Why are bad jokes “samui”? 2nd attempt

Just heard Mary Beard talking on a New York Review of Books podcast (the best podcasts outside the BBC that I have found so far), and she happened to mention that for the Romans bad jokes were also cold (“frigidaria” or something, didn’t catch the exact word). So it seems that yet again what seemed like a strange cultural pecularity was nothing of the sort.

Could it come from the shudder you give when you hear a real bad attempt at humour? Not sure I do ever shudder, but I can almost imagine doing so

There don’t seem to be individual pages for each podcast, but the fascinating interview on Ancient Roman humour is third from the bottom here:

http://www.nybooks.com/podcasts/

Why are people more fascinated with Japan than Korea?

There is little point in talking about the fundamental appeal of the countries as they are now, but I’ve come up with some possible historical explanations:

- Japan opened up to the world just as Chinoiserie was getting old hat, making Japanisme a sure fire hit. By the time that Korea also opened up, the last thing people wanted was yet another Asian fashion boom

- Like it or not, military success (even of your enemies) has a certain appeal. Just as the Nazis are much more interesting for the Hitler Channel (“affectionate” nickname of the History Channel) than the sufferings of the Dutch, the military exploits of the first Asian country to defeat a European one are much more interesting to read about, both as fiction and history, than the litany of victimhood that is the Korean past.

- Ditto for the militaristic Samurai and the bureaucratic Yangban, or at least the self image of them

- The economic growth of Korea is even more impressive than that of Japan, but happened when the Japanese overtaking the US made the news much more than the Koreans rapidly coming up behind.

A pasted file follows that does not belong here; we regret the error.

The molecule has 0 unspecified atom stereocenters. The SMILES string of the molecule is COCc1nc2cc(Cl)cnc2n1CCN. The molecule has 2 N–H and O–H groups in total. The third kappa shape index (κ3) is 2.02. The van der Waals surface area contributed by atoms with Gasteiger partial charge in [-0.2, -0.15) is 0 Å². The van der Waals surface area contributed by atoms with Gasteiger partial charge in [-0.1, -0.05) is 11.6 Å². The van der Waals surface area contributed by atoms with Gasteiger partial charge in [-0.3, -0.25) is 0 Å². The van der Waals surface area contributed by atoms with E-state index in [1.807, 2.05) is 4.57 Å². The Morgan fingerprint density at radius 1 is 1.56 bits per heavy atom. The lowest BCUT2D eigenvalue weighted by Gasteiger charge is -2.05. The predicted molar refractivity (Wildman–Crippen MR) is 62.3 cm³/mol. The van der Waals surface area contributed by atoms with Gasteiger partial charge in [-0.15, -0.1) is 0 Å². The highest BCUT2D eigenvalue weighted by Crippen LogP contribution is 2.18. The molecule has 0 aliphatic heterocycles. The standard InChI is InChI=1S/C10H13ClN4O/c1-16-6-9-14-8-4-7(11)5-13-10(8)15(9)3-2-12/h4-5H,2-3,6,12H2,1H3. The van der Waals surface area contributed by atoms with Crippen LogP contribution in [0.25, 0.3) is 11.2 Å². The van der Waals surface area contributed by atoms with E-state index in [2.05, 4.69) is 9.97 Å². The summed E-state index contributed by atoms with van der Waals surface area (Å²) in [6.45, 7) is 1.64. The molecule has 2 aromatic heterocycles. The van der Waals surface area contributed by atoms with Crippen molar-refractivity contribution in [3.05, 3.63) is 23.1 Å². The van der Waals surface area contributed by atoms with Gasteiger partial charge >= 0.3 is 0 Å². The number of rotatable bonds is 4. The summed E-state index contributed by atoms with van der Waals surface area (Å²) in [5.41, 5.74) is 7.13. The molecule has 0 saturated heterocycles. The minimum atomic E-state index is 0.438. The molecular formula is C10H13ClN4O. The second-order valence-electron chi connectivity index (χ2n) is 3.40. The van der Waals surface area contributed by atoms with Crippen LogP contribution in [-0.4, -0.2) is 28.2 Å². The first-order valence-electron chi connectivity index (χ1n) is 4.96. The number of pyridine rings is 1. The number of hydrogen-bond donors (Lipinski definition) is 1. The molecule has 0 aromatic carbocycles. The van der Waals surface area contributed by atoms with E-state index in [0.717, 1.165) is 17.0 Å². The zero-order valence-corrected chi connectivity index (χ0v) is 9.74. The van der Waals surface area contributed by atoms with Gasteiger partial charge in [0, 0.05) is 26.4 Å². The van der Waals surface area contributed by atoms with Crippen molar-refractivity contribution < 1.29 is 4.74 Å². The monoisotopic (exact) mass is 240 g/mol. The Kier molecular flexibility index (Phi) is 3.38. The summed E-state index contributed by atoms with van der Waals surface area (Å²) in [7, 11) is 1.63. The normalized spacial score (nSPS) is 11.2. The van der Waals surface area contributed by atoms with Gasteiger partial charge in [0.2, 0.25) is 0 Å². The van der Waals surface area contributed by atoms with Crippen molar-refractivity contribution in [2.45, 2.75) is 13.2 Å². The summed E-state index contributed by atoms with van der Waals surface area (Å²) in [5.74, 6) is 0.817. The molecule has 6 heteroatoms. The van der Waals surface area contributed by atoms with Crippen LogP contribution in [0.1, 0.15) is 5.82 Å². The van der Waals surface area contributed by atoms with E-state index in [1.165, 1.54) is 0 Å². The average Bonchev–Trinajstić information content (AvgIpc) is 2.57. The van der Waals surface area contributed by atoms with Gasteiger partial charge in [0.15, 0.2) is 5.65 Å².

- Korea simply doesn’t lend itself to the simplistic one line explanations that have spawned a million bullshit but still readable books about Japan

- Much of what we think we appreciate as exotic Japanese art (such as late ukiyoe, manga, Murakami Haruki, Kurosawa movies, and contemporary Japanese art) is much more affected by Western influence and therefore palatable to us than we might think

- Other examples of the Japanese just getting there first while we were still interested, such as Akira Kurosawa being the first Asian to win a big cinematic prize

- The conscious selling of Japanese culture by the Japanese government and business. The Koreans have mainly concentrated on selling their own pop music and soap operas to other Asian countries, a market with some understandable resistance to the Japanese, leaving the Japanese to take over the west

- Some random influences, like Memoirs of a Geisha, Shogun and The Last Samurai being the right kind of populist escapist tosh at the right time. They could just as easily have been based in Korea, but they just weren’t. Unfortunately for the Koreans, each random happening like that sets up another whole generation of people who are fascinated by Japan and so more likely to support the next Japan based Western cultural product rather than a

- Just as the Japanese economy was sinking and anyway becoming a story that had been covered to death and the Korean economic miracle looked like becoming newsworthy, the Chinese economy opened up and the film industry took off, making for a cultural version of most of their historical overshadowing

Why the brutality in Japanese POW camps? 2nd attempt

“[Unlike European knights], the samurai had no code of chivalry toward women, nor were they motivated by religious ideals… Most important, where the knights of medieval Europe saw mercy as a virtue, the samurai held it in contempt” Read the rest of this entry »

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